Glare: What We Think
My patience ran out midway through the fourth level of Glare. I was guiding a shadowy character across an ice world composed of dark blue vines, a dark purple backdrop, dark blue-grey rocks, and dark black tumbleweeds while doing battle with spherical dark purple enemies amidst dark purple clouds of gas.
Do you see how this could be a problem?
In many respects a competent video game, Glare is an exercise in restraint that leaves you wondering why the developers didn’t use any. The latest from Phobic Studios is dull, uninspiring, and severely over-designed, making for a needlessly jumbled platforming experience.
Gets a Shiner Early On
At a glance, Glare exists because the developers wanted to draw some 3D planets in Unity. It’s evident that much of the team’s development time was devoted to the artwork, making the visuals the game’s most obvious marketing bullet. It’s therefore ironic that the artwork is easily the game’s most glaring flaw (sorry for the pun).
In the broad strokes, Glare is about The Shiner, a being of anthropomorphized light with a vague resemblance to Ratchet. The Shiner uses his internal organs like a flashlight to dispel shadow creatures that threaten to overrun the universe.
Yet despite being comprised entirely of white light, the Shiner is encased in an off-black suit of armor, making him utterly indistinguishable from the dark countryside around him. The developers consistently sacrifice visual clarity for effect, which is problematic when it stands as a direct impediment to gameplay.
Cleanse the Palette
The issues are most evident whenever the artwork doesn’t match the world programmed beneath it. Platforms always seem to be a bit shorter than advertised, so you have to jump a full second before you think you do while playing. Walls – normally used for wall jumping – litter the play area even though only about half of them are actually interactive.
The monotone color palette is a similar travesty. Many of the later stages expect speed, and it’s tough to process fine details once the colors rush together. I died – and then died again – because my avatar was one with the scenery, to the point that I could no longer tell where he was relative to all of the things that would kill him. Everything becomes a blur, a mass of dark objects swirling together into undiscovered shades of camouflage.
The developers otherwise make no effort to differentiate important gameplay features (like triggered platforms) from the non-essential filler around them. The screen is always a mess. Crucial (and lethal) textures like spikes and thorns grow out of crevices that are impossible to reach, giving equal weight to barriers that are real and those that are backgrounds just pretending.
What’s worse is that all the extra stuff doesn’t serve any purpose. It’s all ‘just because,’ in the sense that it’s in the game just because no one stopped to ask whether the things being drawn added anything meaningful. Landscapes crawl across the screen like rocky kudzu, intruding into the foreground and demanding notice while simultaneously obscuring monsters about to attack. Most of the artwork doesn’t serve any function, and the game becomes dysfunctional as a result.
If the self-indulgent artwork generates scorn, then the mundane gameplay inspires only apathy. Glare is part platformer and part directional shooter, allowing you to fend off enemies with targeted beams of light. It’s a moderately novel mechanic, but it gets largely squandered in favor of running and jumping.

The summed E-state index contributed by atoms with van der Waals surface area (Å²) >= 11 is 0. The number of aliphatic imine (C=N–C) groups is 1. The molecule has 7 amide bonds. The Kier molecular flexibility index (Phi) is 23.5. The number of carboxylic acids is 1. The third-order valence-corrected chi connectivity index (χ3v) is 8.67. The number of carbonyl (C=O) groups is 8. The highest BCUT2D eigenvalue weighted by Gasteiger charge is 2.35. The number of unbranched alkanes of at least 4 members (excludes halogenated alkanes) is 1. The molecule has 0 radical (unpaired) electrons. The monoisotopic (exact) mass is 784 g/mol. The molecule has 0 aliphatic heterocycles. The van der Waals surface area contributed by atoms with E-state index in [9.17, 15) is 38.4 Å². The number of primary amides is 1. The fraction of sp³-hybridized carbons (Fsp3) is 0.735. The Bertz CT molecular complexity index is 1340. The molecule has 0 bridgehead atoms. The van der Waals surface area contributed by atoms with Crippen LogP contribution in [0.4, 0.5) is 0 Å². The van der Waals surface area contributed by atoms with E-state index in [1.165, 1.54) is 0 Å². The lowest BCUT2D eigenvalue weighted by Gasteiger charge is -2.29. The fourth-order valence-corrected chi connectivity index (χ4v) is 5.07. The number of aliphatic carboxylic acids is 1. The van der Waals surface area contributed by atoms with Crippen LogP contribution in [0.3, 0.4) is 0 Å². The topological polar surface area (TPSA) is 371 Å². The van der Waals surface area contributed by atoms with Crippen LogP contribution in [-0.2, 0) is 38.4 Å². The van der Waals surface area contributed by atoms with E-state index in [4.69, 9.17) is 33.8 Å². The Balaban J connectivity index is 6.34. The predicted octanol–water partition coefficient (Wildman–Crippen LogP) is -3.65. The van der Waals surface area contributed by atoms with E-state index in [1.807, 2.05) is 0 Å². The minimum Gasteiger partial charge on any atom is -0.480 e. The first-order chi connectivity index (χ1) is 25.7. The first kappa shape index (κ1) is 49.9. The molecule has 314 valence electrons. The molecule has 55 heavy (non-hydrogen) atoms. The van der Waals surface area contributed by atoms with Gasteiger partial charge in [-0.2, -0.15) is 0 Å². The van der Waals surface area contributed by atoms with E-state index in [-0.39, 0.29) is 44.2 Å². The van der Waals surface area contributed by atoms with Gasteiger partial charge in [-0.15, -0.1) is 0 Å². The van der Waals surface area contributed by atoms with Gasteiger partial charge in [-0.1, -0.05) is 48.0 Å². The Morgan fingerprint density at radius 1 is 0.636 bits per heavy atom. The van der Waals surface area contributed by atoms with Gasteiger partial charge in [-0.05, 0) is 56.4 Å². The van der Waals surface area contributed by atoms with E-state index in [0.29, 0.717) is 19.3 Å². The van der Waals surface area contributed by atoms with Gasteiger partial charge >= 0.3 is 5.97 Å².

What’s left is a collection of obstacles that exist without context. In that regard, Glare could be worse. Evaluated strictly as a platformer, everything works more or less the way it’s supposed to. It’s difficult but not unreasonable, with challenges that scale proportionally and incorporate new design abilities throughout.
However, the design falls well short of the best the genre has to offer. Glare has a nasty habit of utilizing blind jumps and trust falls at the end of difficult sections, a trait that gets exacerbated thanks to the muddy visuals. You may die several times before you spot whatever it is you’re supposed to jump to next, leading to a lot of pointless repetition that occurs because the game doesn’t want to tell you which way is forward.
When Glare does get tough (as opposed to confusing), it’s usually because the design is unfair rather than challenging; enemies spawn and swarm in unexpected patterns intended to overwhelm, demanding memorization more than combat skill. Improvisation is impossible because the game doesn’t give you enough time to respond to new threats, which gets especially aggravating during boss fights when mini-monsters randomly pop into existence right on top of your location.
Strip away the bad design decisions, and there’s nothing noteworthy to say about Glare. The cursory story is relegated to a few text screens following the title sequence. The Shiner, the level design, and the overall aesthetic are devoid of personality. The depopulated game world doesn’t seem to be in dire need of saving.
Cast out Darkness
Glare is ultimately incapable of holding your attention beyond the immediate present. Without foreshadowing, there’s no reason to go on, either. Glare devolves into graphical and interactive incoherence long before it has a chance to explore anything meaningful. I couldn’t give you a single compelling reason to play it, even as a curiosity, so you’re not missing much if you give this one a pass.